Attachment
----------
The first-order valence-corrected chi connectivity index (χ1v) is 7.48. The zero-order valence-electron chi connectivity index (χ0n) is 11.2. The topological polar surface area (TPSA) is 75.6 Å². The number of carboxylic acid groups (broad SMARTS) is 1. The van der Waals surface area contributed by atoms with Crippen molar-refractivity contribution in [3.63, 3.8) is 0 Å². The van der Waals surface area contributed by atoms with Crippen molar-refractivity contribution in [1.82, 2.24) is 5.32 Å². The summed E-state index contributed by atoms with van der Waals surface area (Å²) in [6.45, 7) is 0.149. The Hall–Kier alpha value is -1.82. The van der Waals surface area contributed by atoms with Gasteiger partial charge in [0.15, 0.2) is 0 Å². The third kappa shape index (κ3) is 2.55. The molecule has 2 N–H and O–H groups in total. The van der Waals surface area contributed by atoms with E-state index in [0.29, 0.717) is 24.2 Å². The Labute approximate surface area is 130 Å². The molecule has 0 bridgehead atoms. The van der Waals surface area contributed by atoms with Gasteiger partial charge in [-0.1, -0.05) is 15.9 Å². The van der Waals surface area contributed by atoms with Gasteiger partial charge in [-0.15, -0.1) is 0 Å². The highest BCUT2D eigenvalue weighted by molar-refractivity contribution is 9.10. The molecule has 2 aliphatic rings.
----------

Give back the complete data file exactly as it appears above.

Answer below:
The first-order valence-corrected chi connectivity index (χ1v) is 7.48. The zero-order valence-electron chi connectivity index (χ0n) is 11.2. The topological polar surface area (TPSA) is 75.6 Å². The number of carboxylic acid groups (broad SMARTS) is 1. The van der Waals surface area contributed by atoms with Crippen molar-refractivity contribution in [3.63, 3.8) is 0 Å². The van der Waals surface area contributed by atoms with Crippen molar-refractivity contribution in [1.82, 2.24) is 5.32 Å². The summed E-state index contributed by atoms with van der Waals surface area (Å²) in [6.45, 7) is 0.149. The Hall–Kier alpha value is -1.82. The van der Waals surface area contributed by atoms with Gasteiger partial charge in [0.15, 0.2) is 0 Å². The third kappa shape index (κ3) is 2.55. The molecule has 2 N–H and O–H groups in total. The van der Waals surface area contributed by atoms with E-state index in [0.29, 0.717) is 24.2 Å². The Labute approximate surface area is 130 Å². The molecule has 0 bridgehead atoms. The van der Waals surface area contributed by atoms with Gasteiger partial charge in [-0.1, -0.05) is 15.9 Å². The van der Waals surface area contributed by atoms with Gasteiger partial charge in [-0.15, -0.1) is 0 Å². The highest BCUT2D eigenvalue weighted by molar-refractivity contribution is 9.10. The molecule has 2 aliphatic rings.